A unit of gambling giant Flutter Entertainment, FanDuel will become the MLS club’s exclusive sports betting partner. Under the deal, which includes the standard marketing opportunities, the two sides will work towards launching a sportsbook inside Audi Field sometime in 2021.
Though terms of the agreement weren’t announced, D.C. United will receive an annual fee, plus a percentage of every dollar wagered at the location, according to two people familiar with the agreement.
“It’s a new revenue stream for the team, and also a new revenue stream for the District of Columbia,” said Sam Porter, the team’s chief strategy officer. “But more than that, it’s a new entertainment opportunity both for our fans, and people who aren’t necessarily soccer fans but want to come from Maryland, Virginia or D.C. to place wagers.”
To make this deal happen, D.C. United had to first unwind its partnership with Caesars Entertainment, announced earlier this year, which included the Caesars logo on the team’s jerseys. Porter said FanDuel, which won’t appear on the D.C. United jerseys, was a better cultural fit for the club.
As gambling operators rush for market share in the nearly 20 states that have adopted legal sports betting, teams have become a popular way to reach a targeted group of fans. Other team deals across major U.S. sports include in-arena lounges, content studios and even career development opportunities.
Every state’s laws are unique, however, and this deal reflects the specifics of D.C.’s approach. The District is one of the few jurisdictions that allows for sportsbooks at stadiums and arenas. Not only that, city-wide mobile betting rights were given exclusively to the lottery, so partnering with one of the four local sports venues might be the only way in for operators like FanDuel or DraftKings.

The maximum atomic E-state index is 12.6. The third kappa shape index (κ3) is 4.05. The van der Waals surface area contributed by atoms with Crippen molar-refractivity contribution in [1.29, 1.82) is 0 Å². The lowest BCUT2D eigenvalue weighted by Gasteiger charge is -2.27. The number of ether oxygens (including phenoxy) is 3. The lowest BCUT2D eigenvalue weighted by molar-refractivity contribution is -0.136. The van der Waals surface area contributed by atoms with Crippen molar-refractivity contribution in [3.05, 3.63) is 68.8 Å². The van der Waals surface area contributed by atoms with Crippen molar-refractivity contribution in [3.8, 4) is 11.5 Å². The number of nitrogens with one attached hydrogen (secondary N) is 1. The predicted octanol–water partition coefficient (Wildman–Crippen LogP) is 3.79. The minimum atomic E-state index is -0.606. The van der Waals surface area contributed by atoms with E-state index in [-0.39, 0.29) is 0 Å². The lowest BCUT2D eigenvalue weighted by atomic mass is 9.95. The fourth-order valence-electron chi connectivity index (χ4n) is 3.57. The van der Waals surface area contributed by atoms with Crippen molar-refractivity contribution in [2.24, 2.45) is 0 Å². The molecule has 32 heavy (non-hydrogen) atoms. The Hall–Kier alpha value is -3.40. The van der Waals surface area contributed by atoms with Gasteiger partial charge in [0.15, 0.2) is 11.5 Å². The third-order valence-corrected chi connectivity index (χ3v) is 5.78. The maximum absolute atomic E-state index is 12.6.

Given the geography of the city—the Wizards and Capitals play downtown, while Audi Field sits next to Nationals Park in Southwest Washington—there’s likely a big advantage for D.C. United getting its sportsbook up and running before the Nationals.
“There’s going to be intense competition between Nationals Park and Audi Field, given their proximity,” said David VanEgmond, founder and CEO of Bettor Capital and a former FanDuel executive, who advised the team on the deal. “For D.C. United to have the experience and expertise of FanDuel, which is the nation’s largest sportsbook, that’s something differentiated when they looked at the marketplace.”
These brick-and-mortar locations are especially attractive in D.C. because the lottery’s rollout of mobile betting has been marred by problems. Monumental Sports & Entertainment, which owns the Wizards and Capitals, recently opened a William Hill-operated sportsbook in its downtown arena and the handle at that retail-only location exceeds the handle at the online operator.
This is FanDuel’s first partnership with an MLS club. The company currently operates retail sportsbooks in nine states, including the location adjacent to MetLife Stadium in New Jersey.
“We’re partnering with D.C. United to elevate the fan experience at Audi Field and bring the DMV area an in-person sports gaming experience other parts of the U.S. have come to know and love from FanDuel,” CEO Mattt King said in a statement.
The Audi Field sportsbook, which still needs licensing and regulatory approval, will have sightlines to the field itself and will be open to the outside, meaning people can enter from the street and place wagers at times when D.C. United isn’t playing. The stadium, which opened in 2018, averaged 17,744 fans per game last year.
D.C. United is co-chaired by Jason Levien, former managing partner of the Memphis Grizzlies, and Stephen Kaplan, co-founder of Oaktree Capital. The pair also own Welsh soccer club Swansea City.
FanDuel has been one of the early winners in U.S. sports gambling. It had 33% of the online market in the first half of 2020, according to data from Eilers & Krajcik, more than any other brand.